Entered the hospital with headaches, left with 'a Chinese accent'
The curious case of Foreign Accent Syndrome
Sarah Colwill has never been to China. Yet, most people who speak with the British lady, a Plymouth native, will claim that she sounds distinctively Chinese.
She suffers from a rare condition known as Foreign Accent Syndrome.
In 2010, Colwill was rushed to hospital after suffering from a severe migraine, and when she awoke, she found that her Plymouth accent had been replaced with what many have described as a Chinese one.
Colwill’s story was depicted in a September BBC One documentary, entitled The Woman Who Woke Up Chinese. In it, the 38-year-old explained with tears in her eyes that Foreign Accent Syndrome “has just been such a horrible thing to go through.”
“When every time you open your mouth you hear [a] sound you don’t expect to hear… you almost feel like you are stuck in some sort of weird social experiment,” she added.
According to research done at linguistic institutes in the United States, the name Foreign Accent Syndrome, commonly abbreviated as FAS, is something of a misnomer.
In reality, FAS is a speech disorder that does not automatically give the victim a foreign accent, but rather leads to a drastic change in the way an individual produces his or her speech. These changes are then perceived by others as a “foreign” accent.
“It is an articulatory (speech output) problem that affects the rhythm or [intonation] of speech,” said Dr Sheila Blumstein, a professor of cognitive, linguistic and psychological sciences at Brown University.
The condition, first noted in 1907 by French neurologist Pierre Marie, has only around 60 recorded cases since its discovery.
Other notable cases include Kay Russell, another British woman who developed a French accent after suffering from migraines, Leanne Rowe, a Tasmanian woman who woke up sounding French after a car accident, and Judi Roberts, a New York native who developed what appears to be a British accent after suffering a stroke.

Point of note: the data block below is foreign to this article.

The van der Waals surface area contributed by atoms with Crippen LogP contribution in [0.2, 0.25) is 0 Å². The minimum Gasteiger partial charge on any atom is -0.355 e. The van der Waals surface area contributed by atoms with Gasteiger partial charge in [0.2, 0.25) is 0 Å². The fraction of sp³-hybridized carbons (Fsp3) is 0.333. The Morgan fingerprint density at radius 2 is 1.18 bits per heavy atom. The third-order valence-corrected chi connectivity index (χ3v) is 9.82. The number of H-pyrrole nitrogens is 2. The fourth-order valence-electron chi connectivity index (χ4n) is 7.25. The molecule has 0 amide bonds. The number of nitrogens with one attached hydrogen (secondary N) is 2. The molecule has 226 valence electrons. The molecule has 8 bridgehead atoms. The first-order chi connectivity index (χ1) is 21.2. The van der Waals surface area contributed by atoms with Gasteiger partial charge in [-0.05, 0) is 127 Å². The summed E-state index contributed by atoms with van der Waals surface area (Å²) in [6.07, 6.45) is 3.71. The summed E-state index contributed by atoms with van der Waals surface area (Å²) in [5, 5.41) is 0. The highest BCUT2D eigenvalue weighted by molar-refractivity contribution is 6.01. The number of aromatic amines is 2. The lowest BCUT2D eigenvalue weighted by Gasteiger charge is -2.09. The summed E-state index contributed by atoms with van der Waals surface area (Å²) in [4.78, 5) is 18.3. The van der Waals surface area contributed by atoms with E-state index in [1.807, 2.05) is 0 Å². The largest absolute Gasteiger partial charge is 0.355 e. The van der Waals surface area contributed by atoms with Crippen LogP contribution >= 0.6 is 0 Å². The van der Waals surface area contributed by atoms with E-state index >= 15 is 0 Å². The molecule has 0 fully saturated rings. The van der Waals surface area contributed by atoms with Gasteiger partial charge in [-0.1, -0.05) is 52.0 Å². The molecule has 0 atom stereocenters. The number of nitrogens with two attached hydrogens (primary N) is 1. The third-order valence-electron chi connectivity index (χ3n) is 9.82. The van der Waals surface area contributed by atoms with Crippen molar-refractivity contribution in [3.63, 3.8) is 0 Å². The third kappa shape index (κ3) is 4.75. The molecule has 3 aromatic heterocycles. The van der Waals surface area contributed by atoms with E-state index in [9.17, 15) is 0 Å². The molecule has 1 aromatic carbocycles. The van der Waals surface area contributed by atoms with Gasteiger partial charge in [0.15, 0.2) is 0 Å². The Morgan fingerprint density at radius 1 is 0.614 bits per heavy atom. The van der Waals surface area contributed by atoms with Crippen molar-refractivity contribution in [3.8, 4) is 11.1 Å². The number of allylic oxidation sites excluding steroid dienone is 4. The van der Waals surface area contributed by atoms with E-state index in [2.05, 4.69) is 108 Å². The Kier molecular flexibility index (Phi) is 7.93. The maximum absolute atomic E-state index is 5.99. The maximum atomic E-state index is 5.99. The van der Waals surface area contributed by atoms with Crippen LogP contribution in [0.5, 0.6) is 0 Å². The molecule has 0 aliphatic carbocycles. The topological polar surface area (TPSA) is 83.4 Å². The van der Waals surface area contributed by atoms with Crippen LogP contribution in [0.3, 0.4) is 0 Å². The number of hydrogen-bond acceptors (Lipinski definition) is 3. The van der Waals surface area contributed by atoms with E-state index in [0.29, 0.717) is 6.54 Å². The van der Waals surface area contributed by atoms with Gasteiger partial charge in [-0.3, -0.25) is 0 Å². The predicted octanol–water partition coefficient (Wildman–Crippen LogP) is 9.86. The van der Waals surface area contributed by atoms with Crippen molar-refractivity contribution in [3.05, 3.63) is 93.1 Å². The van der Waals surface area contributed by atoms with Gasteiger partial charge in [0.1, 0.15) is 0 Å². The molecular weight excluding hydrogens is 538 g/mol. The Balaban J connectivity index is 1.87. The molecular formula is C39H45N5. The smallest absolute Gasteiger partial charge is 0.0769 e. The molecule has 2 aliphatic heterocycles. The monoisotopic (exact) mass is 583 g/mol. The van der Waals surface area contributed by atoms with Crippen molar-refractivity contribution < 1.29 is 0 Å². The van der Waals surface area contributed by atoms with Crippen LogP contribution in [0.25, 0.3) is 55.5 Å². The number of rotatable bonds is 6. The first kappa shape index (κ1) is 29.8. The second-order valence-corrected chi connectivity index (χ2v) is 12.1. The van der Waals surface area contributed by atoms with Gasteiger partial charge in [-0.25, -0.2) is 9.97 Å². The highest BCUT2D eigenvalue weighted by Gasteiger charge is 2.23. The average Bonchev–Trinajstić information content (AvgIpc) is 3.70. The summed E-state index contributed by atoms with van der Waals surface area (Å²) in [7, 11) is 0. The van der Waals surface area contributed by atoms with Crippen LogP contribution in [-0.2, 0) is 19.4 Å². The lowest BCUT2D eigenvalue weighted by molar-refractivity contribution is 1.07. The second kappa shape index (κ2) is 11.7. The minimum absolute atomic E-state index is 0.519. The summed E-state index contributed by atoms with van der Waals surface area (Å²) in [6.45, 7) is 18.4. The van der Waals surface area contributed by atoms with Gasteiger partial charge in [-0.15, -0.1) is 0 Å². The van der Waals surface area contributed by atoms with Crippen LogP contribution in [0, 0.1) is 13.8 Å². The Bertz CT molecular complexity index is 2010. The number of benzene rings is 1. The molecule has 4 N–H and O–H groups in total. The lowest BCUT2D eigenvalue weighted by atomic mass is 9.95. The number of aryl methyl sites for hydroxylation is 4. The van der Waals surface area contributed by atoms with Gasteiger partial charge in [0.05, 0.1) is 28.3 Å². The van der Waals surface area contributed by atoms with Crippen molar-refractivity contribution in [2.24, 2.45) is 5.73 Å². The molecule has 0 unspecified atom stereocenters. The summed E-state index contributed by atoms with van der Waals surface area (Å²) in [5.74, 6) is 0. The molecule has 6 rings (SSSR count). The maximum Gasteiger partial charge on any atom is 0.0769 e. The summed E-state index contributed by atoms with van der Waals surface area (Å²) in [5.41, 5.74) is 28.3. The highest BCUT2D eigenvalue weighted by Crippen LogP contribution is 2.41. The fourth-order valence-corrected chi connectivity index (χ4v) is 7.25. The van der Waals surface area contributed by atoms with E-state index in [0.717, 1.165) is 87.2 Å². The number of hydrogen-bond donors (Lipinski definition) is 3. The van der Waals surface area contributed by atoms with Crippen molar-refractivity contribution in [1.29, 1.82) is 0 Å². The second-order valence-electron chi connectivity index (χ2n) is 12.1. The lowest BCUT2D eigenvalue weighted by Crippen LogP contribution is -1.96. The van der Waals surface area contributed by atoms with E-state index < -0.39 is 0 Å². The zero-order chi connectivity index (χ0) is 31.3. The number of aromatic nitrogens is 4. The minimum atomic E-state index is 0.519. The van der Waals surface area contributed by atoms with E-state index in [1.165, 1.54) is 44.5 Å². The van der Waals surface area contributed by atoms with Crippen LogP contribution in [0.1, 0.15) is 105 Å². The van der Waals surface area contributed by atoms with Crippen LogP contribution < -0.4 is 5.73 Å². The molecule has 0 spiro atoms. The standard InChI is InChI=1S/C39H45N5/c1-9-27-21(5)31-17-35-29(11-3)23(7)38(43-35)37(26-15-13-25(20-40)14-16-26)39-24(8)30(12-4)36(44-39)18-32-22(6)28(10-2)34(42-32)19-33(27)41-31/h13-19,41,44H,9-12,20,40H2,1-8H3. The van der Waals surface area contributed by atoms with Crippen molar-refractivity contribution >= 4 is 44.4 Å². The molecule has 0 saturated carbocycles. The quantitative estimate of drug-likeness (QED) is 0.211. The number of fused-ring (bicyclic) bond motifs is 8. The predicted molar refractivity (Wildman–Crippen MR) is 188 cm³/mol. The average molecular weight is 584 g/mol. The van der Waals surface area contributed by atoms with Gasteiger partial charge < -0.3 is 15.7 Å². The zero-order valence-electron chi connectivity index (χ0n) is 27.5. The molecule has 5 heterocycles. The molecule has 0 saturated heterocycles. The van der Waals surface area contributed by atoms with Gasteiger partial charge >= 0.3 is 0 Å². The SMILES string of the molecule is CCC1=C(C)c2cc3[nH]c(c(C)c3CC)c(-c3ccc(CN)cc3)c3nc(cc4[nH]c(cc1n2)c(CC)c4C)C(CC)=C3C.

All of these victims acquired FAS after sustaining intense head pains or injuries, which is usually the genesis of the disease, according to research done by Dr Ashley Tran of the University of Arizona Medical Centre.
“In many cases of FAS the triggering event is a cerebral vascular event of some kind,” Tran said. “As for how exactly it manifests in the brain, it is difficult to say. The few cases [that have been reported] show various different locations of the brain affected… The pathophysiology behind FAS remains abysmally unclear.”
Despite the nebulous nature of FAS, one thing is certain – the “foreign” accents attributed to sufferers of the disease are largely defined by the perceptions and prejudices of listeners.
“Foreign Accent Syndrome is not an acquired dialect or foreign accent,” Blumstein wrote in a 2006 research paper. “[Instead], listeners are essentially being ‘fooled’ into attributing the sound pattern of their subjects to a foreign language or dialect.”
Chinese viewers commenting on the BBC One documentary of Sarah Colwill, which has been widely shared on Chinese social media services, prove this point.
“Is that really what a Chinese accent sounds like?” one member of China’s Sina Weibo online community wrote in response to the video. “I feel like it’s more Indian than anything else.”
“That is definitely not an authentic Chinese accent,” another wrote. “It’s obviously a Japanese one!”
Other posters were entranced by the idea of instantly acquiring foreign-sounding intonations.
“I wish I could one day have a perfect-sounding London accent,” one netizen from Shanghai remarked.
But while FAS may seem enticing to prospective English learners, actual sufferers of the condition have all expressed unease and difficulty in adjusting to their new way of speech, especially since there is currently no cure for the syndrome. In the case of Judi Roberts, the New Yorker who developed a British accent, she began using the pseudonym Tiffany Noel, rather than her real name.
Meanwhile, Sarah Colwill's “Chinese accent” has kept her in speech therapy for months. Although she has since learned to accept her new voice, she still finds herself reminiscing for her old one from time to time.
“It’s so hard to explain,” Colwill said in the documentary when reflecting on her condition. “It’s like somebody took a part of you away, and I’d just like to get that little bit back.”